How to Bleed the Brakes on a 1989 Toyota Corolla

Bleeding the brake lines means ridding the brake lines of air. The air in the lines will cause the brakes to respond more slowly to the depressions of the brake pedal. The air is able to be compressed, the brake fluid is not. When the fluid is forced through the brake lines in the 1989 Toyota Corolla by pressing the brake pedal, the fluid pushes the caliper piston to engage the brake pads with the rotors. If there is air in the lines the exchange will be impeded, leading to an inconsistent and possibly dangerous delay in brake response.

Tools Used: Assistant (for brake pedal depressions), Jack, Jack stands, Flashlight, Lug wrench, 10 mm wrench, Brake bleed kit (with clear tube), Fluid capture container, Brake fluid (DOT-3)

Bleed the Brakes

Park the Corolla on a flat surface. Leave the parking brake disengaged. Pull the hood release lever under the dashboard on the driver's side of the Toyota. Move to the engine compartment.

Lift the hood and remove the master cylinder cap. The cap is located on the right side of the compartment (the driver's side of the Corolla). Make sure there is an adequate level of fluid in the reservoir to begin the brake bleed. Look into the reservoir. Place an illuminated flashlight into the reservoir opening to help evaluate the fluid level. Place the master cylinder cap loosely over the container.

Loosen the lug nuts on the wheels with the lug wrench from the Toyota wheel maintenance kit. The kit is stowed in the truck of the car with the spare tire.

Lift the Corolla with the jack and rest the vehicle on jack stands.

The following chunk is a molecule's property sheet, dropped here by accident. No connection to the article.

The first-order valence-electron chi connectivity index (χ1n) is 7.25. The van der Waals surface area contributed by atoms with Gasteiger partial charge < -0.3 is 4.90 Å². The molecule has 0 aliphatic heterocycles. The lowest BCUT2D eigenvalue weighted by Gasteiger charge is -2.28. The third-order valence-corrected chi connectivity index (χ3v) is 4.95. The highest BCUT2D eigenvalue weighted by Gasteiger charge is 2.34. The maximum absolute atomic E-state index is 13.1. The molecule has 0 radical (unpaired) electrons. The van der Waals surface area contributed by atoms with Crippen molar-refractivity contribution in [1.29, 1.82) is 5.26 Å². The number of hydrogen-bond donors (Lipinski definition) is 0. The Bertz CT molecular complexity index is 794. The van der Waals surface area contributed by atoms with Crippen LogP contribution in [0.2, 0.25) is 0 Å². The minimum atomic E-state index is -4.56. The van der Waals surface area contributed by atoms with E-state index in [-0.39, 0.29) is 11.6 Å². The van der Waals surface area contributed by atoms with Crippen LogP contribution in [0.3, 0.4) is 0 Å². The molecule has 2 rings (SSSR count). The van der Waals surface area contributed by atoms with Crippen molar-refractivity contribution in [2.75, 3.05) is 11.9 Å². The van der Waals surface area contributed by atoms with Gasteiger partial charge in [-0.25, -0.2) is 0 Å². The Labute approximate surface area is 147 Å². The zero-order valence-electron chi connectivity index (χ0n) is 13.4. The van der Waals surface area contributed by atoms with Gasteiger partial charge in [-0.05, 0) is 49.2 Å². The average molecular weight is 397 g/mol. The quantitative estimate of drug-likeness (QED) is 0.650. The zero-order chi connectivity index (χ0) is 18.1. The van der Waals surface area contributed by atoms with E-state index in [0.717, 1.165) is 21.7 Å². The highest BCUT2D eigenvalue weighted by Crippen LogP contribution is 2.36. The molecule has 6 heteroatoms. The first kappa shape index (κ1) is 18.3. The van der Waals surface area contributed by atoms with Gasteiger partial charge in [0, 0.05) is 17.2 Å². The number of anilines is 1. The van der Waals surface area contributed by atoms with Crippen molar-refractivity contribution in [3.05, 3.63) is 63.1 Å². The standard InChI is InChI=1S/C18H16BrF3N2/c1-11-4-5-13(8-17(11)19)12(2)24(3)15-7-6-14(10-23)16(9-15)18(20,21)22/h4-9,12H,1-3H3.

Place the lifting jack beneath the frame at the rear of the vehicle. Lift the Corolla's back end and rest the vehicle on jack stands for support.

Remove the lug nuts and the rear tires from the wheel bolts.

Start at the right rear brake. Remove the rubber cap over the bleed valve. Place the 10 mm wrench onto the brake bleed valve. The valve is located on the back side of the brake caliper, between the two caliper slide bolts.

Attach the brake bleed kit tube to the bleed valve. Place the free end of the tube inside or just above the fluid capture container (drip pan or other container).

Begin pressing the brake pedal slowly (assistant). Press three times slowly, holding the pedal down at the end of the third depression.

Turn the wrench on the bleed valve to start the flow of brake fluid from the bleed valve.

Monitor the stream of fluid through the clear tube. Bubbles will appear in the stream of fluid. Once the fluid is clear of bubbles, close the bleed valve with the wrench and instruct the assistant to release the brake pedal.

Remove the bleed kit tube and wrench from the rear right brake bleed valve. Replace the rubber covering that protects the bleed valve tip.

Move to the left rear brake. Place the tube and wrench onto the bleed valve. Begin the brake pedal depressions and continue as you did on the right brake.

Remove the wrench and tube from the left brake bleed valve.

Return to the master cylinder and remove the cap. Add brake fluid to the reservoir to ensure that the reservoir will not empty during the bleeding. Use a funnel for accurate filling.

Remove the front tires from the wheel bolts.

Bleed the right front brake bleed valve and finally the left brake employing the same set of procedures as the rear brakes.

Remove the tube and wrench from the left front brake bleed valve.

Replace the wheels onto the Corolla's wheel bolts and screw on the lug nuts.

Lift the front end with the jack and remove the jack stands. Lower the front tires to the ground.

Lift the back end and remove the jack stands. Lower the vehicle to the ground.

Tighten the lug nuts on all four wheels with the lug wrench.

Check the brake fluid level in the master cylinder and replenish the reservoir as necessary. Replace the cap securely onto the container and close the Corolla's hood.

Tips & Warnings

Dispose of wasted brake fluid properly. Go to epa.gov to find your State's regulations for hazardous materials disposal.

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